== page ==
The closer you get to the last bedrock of ISIS, the more obvious their impact and the more frequent the sights and stories of loss and deprivation.
ISIS is on the verge of defeat here, its fighters surrounded and under fire. But military victory will not soon heal the families ripped apart by years of the oppressive caliphate.
Furat was just 15 when ISIS took control of his hometown, Raqqa.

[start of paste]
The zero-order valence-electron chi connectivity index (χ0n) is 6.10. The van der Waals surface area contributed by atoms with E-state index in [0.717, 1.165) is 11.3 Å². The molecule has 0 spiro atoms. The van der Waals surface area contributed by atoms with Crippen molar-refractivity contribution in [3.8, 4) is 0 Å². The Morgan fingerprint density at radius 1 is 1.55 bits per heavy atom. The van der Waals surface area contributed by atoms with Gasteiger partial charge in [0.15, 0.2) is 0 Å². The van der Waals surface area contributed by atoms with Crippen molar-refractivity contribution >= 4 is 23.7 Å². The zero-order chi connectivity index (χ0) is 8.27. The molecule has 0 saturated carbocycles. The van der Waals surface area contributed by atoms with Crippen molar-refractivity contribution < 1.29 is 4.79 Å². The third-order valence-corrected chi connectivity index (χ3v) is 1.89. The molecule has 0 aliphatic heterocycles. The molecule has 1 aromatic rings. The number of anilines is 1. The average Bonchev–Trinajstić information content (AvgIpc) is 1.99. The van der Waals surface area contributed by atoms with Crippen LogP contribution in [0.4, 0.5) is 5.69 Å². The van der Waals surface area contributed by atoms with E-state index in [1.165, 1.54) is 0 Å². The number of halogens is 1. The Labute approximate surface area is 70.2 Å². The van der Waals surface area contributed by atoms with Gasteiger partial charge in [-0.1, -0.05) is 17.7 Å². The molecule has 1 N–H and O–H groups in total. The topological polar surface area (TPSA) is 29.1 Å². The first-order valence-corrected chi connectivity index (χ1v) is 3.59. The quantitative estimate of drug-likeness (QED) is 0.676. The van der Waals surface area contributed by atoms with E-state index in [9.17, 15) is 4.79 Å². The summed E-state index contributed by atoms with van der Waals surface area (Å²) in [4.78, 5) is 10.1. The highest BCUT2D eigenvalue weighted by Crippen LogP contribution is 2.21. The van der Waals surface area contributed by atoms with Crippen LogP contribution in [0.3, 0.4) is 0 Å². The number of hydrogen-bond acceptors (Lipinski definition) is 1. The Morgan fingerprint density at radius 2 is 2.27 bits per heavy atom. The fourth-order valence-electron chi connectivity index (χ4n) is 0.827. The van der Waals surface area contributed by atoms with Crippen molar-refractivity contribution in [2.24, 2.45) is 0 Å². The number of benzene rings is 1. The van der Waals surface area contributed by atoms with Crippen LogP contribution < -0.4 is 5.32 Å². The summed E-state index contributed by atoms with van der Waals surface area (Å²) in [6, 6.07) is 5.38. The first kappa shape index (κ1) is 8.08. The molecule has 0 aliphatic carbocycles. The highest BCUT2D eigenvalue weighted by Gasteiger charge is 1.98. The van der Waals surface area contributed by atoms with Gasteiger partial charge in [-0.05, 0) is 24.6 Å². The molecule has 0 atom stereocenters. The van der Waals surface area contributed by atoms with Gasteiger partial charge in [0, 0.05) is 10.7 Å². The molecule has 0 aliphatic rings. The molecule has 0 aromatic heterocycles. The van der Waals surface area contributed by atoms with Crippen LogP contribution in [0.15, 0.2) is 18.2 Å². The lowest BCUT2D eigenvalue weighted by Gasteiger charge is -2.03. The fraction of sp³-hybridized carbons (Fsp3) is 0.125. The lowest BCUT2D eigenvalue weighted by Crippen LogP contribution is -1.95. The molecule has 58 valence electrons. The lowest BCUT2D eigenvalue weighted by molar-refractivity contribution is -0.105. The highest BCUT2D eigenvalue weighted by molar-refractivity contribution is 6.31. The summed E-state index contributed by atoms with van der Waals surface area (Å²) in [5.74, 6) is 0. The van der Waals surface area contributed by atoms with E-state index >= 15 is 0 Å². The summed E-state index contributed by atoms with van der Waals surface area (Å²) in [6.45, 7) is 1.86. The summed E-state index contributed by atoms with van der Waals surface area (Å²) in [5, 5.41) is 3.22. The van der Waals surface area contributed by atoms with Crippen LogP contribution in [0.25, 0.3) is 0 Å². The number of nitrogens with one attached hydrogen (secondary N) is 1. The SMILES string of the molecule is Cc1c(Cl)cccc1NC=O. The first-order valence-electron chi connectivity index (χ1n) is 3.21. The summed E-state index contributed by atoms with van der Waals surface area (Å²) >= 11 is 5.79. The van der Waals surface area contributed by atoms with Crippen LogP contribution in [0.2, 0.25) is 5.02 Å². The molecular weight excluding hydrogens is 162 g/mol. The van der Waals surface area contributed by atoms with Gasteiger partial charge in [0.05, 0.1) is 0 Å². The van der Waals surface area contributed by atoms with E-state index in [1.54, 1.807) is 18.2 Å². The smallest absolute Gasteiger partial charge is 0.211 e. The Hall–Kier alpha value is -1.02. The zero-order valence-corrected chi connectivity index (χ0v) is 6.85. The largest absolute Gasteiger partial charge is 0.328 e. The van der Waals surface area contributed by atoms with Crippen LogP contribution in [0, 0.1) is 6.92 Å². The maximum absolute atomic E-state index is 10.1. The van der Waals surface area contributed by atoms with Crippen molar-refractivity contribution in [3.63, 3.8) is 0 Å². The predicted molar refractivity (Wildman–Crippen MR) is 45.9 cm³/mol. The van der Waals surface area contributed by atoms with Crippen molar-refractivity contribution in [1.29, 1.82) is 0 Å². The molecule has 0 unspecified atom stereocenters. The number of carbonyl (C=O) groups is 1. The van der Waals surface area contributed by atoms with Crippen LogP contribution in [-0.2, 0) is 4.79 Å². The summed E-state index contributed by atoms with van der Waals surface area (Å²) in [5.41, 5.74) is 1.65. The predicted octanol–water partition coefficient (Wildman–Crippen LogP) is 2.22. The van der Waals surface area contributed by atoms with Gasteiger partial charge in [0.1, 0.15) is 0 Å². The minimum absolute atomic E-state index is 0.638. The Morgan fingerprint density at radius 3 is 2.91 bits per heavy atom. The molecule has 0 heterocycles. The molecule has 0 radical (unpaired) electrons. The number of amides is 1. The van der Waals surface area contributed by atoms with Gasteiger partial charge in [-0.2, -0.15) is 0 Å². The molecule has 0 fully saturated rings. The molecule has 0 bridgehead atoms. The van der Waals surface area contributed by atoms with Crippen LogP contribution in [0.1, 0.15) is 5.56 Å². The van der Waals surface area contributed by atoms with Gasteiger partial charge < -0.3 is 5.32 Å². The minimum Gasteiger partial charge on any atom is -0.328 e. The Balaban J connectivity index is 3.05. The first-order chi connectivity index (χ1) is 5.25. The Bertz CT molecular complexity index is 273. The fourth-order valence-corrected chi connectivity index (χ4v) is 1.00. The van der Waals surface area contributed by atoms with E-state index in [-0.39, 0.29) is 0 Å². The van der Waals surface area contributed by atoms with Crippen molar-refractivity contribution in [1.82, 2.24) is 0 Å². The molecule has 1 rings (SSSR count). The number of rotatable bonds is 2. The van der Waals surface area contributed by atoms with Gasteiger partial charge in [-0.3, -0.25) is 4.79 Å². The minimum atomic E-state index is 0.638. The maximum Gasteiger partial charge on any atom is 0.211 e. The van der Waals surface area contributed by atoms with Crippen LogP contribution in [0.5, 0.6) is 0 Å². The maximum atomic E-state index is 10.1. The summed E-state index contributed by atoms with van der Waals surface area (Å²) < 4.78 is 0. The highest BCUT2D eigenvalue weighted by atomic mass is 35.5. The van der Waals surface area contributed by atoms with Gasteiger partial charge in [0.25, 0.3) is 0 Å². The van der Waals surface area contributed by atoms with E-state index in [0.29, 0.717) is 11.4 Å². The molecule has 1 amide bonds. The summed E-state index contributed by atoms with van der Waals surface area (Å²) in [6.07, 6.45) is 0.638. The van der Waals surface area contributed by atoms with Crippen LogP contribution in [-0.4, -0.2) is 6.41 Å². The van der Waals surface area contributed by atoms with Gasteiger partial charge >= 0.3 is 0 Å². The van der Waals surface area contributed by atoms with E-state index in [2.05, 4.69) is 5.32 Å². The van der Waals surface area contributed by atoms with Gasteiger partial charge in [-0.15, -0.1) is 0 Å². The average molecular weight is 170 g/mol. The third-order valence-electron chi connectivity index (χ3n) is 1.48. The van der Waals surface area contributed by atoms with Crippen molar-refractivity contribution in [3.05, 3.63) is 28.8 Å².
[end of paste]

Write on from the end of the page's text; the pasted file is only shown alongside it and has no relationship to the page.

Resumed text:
“My heart couldn’t take it. I couldn’t handle seeing this injustice and tyranny everywhere,” he said.
He ran away and later joined the Syrian Democratic Forces (SDF) to fight the occupiers.
Now he is just a few miles from his old home, but his old life is gone.
He didn’t recognize them and they could barely recognize him. He had left a boy, he was now a man, a fighter.
“When I speak to them now, our conversation feels empty. There is nothing to say. I am not at ease and neither are they,” he said. “When we are safe and the battle is over, I can rejoin them again.”